“The national budget included several million dollars for natural competition for aquaculture research. Instead, it was decided to take it and distribute it to each Sea Grant program affected by COVID. In New Hampshire, the oyster growers were the obvious choice – received about $100,000,” he said.

Instead of just handing money to the farmers, however, Sea Grant is buying some of their excess oysters, usually ones that have gotten too old to sell to the few markets that remain, and getting the farmers to help them do research.

“We have established experimental restoration reefs on areas that farmers have licensed, to see how well these large oyster sites recruit, or get little oysters to settle on them and start growing,” Jones said.

Oysters reproduce by spewing larvae out into the open water, where they float and swim around until they settle somewhere and attach themselves. (Adult oysters normally stay in one place but if scraped off they can re-attach elsewhere and continue growing.)

Oyster larvae are unlikely to grow, however, unless they settle on a hard place, like a rock or concrete. They do best if they settle on a shell of an oyster or other bivalve, for reasons that aren’t entirely clear. As I’ve noted in the past, restoration efforts include projects to collect shells from restaurants and dump them into the Great Bay in hopes that young oysters will find them.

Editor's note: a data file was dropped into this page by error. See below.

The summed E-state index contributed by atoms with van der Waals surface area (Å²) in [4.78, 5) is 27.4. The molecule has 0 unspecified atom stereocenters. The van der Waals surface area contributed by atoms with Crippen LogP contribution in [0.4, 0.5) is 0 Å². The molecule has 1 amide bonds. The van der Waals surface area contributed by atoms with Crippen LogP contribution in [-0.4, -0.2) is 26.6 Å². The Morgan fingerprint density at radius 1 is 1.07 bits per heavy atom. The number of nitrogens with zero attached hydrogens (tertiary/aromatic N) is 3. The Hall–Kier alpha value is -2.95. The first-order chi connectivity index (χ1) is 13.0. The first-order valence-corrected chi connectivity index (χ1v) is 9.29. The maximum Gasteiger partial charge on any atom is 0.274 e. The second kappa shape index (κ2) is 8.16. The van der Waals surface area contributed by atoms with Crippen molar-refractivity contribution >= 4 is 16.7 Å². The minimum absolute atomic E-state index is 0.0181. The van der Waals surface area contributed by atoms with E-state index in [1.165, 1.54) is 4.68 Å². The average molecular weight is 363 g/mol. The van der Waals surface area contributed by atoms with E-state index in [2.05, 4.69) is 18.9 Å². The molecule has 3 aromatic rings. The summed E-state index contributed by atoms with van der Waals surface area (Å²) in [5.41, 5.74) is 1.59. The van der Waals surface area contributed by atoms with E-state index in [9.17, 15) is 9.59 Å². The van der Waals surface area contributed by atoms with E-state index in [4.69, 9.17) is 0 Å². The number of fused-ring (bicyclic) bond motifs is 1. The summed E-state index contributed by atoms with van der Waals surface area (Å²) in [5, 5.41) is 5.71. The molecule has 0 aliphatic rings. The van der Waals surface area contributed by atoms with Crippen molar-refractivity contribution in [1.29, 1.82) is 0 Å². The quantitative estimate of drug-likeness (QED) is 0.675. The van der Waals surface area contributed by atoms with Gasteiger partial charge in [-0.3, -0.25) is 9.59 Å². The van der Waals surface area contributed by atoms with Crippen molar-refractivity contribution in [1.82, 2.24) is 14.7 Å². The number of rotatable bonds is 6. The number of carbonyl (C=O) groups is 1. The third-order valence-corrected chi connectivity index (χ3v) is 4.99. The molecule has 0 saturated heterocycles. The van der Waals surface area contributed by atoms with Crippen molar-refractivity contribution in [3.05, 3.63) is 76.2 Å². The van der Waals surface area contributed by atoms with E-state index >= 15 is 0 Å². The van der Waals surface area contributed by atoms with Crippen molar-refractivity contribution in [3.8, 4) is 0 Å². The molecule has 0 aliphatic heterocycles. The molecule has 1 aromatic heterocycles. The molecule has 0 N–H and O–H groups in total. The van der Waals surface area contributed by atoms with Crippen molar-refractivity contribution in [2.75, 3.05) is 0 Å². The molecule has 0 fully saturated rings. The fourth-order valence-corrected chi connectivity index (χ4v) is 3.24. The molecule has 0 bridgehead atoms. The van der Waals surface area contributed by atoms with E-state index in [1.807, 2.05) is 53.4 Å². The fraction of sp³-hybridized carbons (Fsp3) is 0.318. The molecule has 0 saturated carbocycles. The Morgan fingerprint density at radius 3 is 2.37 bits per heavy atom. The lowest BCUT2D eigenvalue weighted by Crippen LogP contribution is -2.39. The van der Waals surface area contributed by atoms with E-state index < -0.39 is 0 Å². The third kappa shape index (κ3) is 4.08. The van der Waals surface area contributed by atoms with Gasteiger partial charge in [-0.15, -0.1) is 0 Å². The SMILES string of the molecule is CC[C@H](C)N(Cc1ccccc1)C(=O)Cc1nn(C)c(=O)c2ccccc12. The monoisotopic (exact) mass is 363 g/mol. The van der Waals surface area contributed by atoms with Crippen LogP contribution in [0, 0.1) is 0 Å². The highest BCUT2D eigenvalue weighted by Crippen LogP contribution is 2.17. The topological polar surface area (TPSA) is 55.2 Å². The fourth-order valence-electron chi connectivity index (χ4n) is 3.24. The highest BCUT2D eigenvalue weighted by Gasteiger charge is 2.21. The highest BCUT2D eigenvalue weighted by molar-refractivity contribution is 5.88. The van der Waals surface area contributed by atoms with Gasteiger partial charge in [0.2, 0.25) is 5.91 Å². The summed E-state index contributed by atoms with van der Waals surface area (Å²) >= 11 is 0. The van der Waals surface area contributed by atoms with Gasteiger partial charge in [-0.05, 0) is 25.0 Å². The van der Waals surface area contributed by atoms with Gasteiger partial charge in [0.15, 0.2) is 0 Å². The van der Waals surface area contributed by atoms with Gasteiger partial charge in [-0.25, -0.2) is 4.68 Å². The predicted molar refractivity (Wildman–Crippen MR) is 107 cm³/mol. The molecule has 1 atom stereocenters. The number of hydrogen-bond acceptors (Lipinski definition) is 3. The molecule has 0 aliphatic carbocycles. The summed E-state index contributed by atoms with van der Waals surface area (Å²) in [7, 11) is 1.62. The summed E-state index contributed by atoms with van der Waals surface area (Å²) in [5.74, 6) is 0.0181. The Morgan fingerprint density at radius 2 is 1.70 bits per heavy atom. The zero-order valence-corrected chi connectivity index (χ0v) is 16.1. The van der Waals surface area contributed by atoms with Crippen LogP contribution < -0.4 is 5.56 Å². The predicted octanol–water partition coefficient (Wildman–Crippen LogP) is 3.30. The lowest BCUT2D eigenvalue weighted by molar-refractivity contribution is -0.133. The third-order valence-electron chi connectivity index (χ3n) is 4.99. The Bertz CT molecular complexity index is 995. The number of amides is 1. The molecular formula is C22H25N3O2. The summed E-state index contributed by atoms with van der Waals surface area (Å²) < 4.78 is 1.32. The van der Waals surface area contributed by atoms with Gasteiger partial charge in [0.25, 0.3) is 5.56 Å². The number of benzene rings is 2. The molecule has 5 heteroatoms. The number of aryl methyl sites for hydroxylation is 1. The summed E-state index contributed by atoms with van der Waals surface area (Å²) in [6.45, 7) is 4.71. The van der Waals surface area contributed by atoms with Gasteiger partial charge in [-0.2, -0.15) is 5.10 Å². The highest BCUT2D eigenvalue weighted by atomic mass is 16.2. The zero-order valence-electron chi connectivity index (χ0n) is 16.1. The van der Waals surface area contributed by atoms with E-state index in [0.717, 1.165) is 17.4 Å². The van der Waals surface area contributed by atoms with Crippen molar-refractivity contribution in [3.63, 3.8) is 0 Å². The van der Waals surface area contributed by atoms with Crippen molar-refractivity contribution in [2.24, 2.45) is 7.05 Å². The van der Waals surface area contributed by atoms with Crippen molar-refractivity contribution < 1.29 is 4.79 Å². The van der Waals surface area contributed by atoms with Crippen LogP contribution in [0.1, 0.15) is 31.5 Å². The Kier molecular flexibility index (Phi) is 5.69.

The current project is trying to jump-start that process with science, creating a large experiment to see which variables matter and in what circumstances with farmers dumping these purchases overboard in carefully selected locations and then raking them out during low tide to create new oyster beds that will be monitored.

“We have 8 – actually, now it’s 9 – farmers involved. Each of them have different areas that they are licensed to grow in, that have slightly different conditions, differences in current velocity, and salinity, and depth, things like that. So we’re going to be able to learn a lot about natural oyster population restoration,” Jones said. “All the farmers have transplanted oysters and are gathering information about them – the size, the range, evidence of growth. Next spring we will do another assessment, sample and measure. At the end of next summer, after they reproduce, we’ll be able to get a real sense of how well the restoration works.”

By then, with any luck, the economic ecosystem of coastal restaurants will be recovering and the Sea Grant aid won’t be needed.

In short, this project is helping New Hampshire oyster farmers financially (one win), helping increase the population of oysters filtering Great Bay water (another win) and providing knowledge that can help bring back even more oysters (win number three).

That’s a cliche I can live with.

Oysters on the floor of Great Bay at low tide. The shells provide a place for the next generation of oysters to grow. Tim Briggs/UNH—Courtesy